Aside from the campaign mode, you can also build your own levels. Each time you clear a stage in the campaign, you’re given more things to play with and add to your own level creations. I have an issue with many “build your own level” modes in many-a-game. That issue is that there is just too much trial and error to perfect anything remotely resembling something that is already built within the game. This issue came up in LittleBigPlanet, Portal 2 and many other games that allow you to construct your own levels.


Don’t get me wrong, it’s fun to fiddle around with things and there are definitely those gamers out there who will spend unending days perfecting their levels and uploading them for everyone to see. I’m not denying that. In fact, in the level construction portion of the game I’ve found some of the best-designed, most intuitive use of the back touch-screen on the Vita to date. You use it to rotate, re-size and move objects that you place onto your level, and that actually brought a smile to my face in the couple hours I played around with it.

One last thing I’ll mention is that Sound Shapes is available both on the PlayStation 3 and the PlayStation Vita. I played the vast majority of the game on the Vita version. You can enable cloud saving and swap between the two platforms if you wish to pick up where you left on on the road, or vice versa. It works fairly seamlessly, if I do say so myself.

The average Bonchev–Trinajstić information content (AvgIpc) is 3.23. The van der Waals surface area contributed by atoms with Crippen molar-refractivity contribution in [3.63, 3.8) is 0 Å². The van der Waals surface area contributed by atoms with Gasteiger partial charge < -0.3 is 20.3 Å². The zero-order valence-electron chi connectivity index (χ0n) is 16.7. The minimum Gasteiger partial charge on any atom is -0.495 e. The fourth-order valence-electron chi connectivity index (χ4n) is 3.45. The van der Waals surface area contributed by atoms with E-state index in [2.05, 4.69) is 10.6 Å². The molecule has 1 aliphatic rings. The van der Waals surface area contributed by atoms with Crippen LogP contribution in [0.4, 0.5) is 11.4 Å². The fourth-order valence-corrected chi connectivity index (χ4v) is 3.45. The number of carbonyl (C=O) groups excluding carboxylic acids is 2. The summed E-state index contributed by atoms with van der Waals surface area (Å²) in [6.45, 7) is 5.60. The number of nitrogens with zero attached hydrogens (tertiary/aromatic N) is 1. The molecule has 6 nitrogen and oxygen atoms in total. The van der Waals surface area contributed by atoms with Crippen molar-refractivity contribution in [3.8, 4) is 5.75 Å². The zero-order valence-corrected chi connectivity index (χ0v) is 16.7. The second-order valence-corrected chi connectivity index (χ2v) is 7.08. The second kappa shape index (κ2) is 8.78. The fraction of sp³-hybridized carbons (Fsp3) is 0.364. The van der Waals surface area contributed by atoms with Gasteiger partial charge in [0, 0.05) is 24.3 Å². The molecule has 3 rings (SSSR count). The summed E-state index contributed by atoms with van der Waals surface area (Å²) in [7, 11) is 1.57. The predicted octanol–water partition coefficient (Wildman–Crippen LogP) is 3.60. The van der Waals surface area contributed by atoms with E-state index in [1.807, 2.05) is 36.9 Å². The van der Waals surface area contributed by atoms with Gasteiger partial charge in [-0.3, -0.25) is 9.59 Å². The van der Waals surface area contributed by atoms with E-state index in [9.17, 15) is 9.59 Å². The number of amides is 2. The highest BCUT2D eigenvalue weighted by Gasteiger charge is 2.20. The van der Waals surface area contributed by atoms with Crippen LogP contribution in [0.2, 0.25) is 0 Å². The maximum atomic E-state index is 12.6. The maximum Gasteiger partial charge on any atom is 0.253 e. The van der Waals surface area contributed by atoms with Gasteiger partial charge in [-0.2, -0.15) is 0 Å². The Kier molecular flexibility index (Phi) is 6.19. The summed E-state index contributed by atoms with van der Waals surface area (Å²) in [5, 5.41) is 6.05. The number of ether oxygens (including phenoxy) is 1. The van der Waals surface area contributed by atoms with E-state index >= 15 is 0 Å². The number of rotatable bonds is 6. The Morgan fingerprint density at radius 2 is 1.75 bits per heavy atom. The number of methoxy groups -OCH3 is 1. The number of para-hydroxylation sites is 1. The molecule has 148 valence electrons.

Overall, while I did enjoy my time with Sound Shapes, I do think the premise didn’t quite work out as expected. Queasy Games and Sony Santa Monica Studios did a great job with the platforming itself, no doubt. The levels are varied, intuitive and a rather fun experience. However, the combination of music and platforming didn’t quite mesh for me as well as I would have thought, considering this is a game completely dependent on that one concept.

In summary, the two disparate parts of the game are amazing on their own – the platforming and the music – but the combined experience didn’t live up to my expectations